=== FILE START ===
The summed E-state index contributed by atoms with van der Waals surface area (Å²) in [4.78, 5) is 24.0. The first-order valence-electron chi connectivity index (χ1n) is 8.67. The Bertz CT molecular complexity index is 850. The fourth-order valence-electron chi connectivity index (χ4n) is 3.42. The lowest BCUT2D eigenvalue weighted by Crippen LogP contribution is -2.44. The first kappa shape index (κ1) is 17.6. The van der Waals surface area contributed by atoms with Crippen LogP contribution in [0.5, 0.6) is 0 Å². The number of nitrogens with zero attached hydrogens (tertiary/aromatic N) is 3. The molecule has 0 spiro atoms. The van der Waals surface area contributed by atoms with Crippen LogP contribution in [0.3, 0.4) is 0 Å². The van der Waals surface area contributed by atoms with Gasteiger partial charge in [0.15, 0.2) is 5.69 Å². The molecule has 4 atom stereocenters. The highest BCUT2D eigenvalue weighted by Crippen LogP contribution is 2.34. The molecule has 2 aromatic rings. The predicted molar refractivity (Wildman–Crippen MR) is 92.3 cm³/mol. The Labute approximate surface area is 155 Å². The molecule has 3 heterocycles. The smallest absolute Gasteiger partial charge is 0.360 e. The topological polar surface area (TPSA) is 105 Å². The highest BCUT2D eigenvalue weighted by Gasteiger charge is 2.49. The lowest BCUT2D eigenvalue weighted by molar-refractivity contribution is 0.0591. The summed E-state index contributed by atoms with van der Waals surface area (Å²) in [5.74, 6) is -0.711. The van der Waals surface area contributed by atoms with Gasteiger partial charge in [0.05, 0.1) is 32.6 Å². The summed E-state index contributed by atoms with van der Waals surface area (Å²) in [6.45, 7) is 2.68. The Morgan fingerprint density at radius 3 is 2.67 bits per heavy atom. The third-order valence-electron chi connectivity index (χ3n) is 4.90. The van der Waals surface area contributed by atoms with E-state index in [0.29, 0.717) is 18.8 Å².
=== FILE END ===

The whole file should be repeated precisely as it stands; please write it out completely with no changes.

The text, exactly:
The summed E-state index contributed by atoms with van der Waals surface area (Å²) in [4.78, 5) is 24.0. The first-order valence-electron chi connectivity index (χ1n) is 8.67. The Bertz CT molecular complexity index is 850. The fourth-order valence-electron chi connectivity index (χ4n) is 3.42. The lowest BCUT2D eigenvalue weighted by Crippen LogP contribution is -2.44. The first kappa shape index (κ1) is 17.6. The van der Waals surface area contributed by atoms with Crippen LogP contribution in [0.5, 0.6) is 0 Å². The number of nitrogens with zero attached hydrogens (tertiary/aromatic N) is 3. The molecule has 0 spiro atoms. The van der Waals surface area contributed by atoms with Crippen LogP contribution in [0.3, 0.4) is 0 Å². The van der Waals surface area contributed by atoms with Gasteiger partial charge in [0.15, 0.2) is 5.69 Å². The molecule has 4 atom stereocenters. The highest BCUT2D eigenvalue weighted by Crippen LogP contribution is 2.34. The molecule has 2 aromatic rings. The predicted molar refractivity (Wildman–Crippen MR) is 92.3 cm³/mol. The Labute approximate surface area is 155 Å². The molecule has 3 heterocycles. The smallest absolute Gasteiger partial charge is 0.360 e. The topological polar surface area (TPSA) is 105 Å². The highest BCUT2D eigenvalue weighted by Gasteiger charge is 2.49. The lowest BCUT2D eigenvalue weighted by molar-refractivity contribution is 0.0591. The summed E-state index contributed by atoms with van der Waals surface area (Å²) in [5.74, 6) is -0.711. The van der Waals surface area contributed by atoms with Gasteiger partial charge in [0.05, 0.1) is 32.6 Å². The summed E-state index contributed by atoms with van der Waals surface area (Å²) in [6.45, 7) is 2.68. The Morgan fingerprint density at radius 3 is 2.67 bits per heavy atom. The third-order valence-electron chi connectivity index (χ3n) is 4.90. The van der Waals surface area contributed by atoms with E-state index in [0.29, 0.717) is 18.8 Å².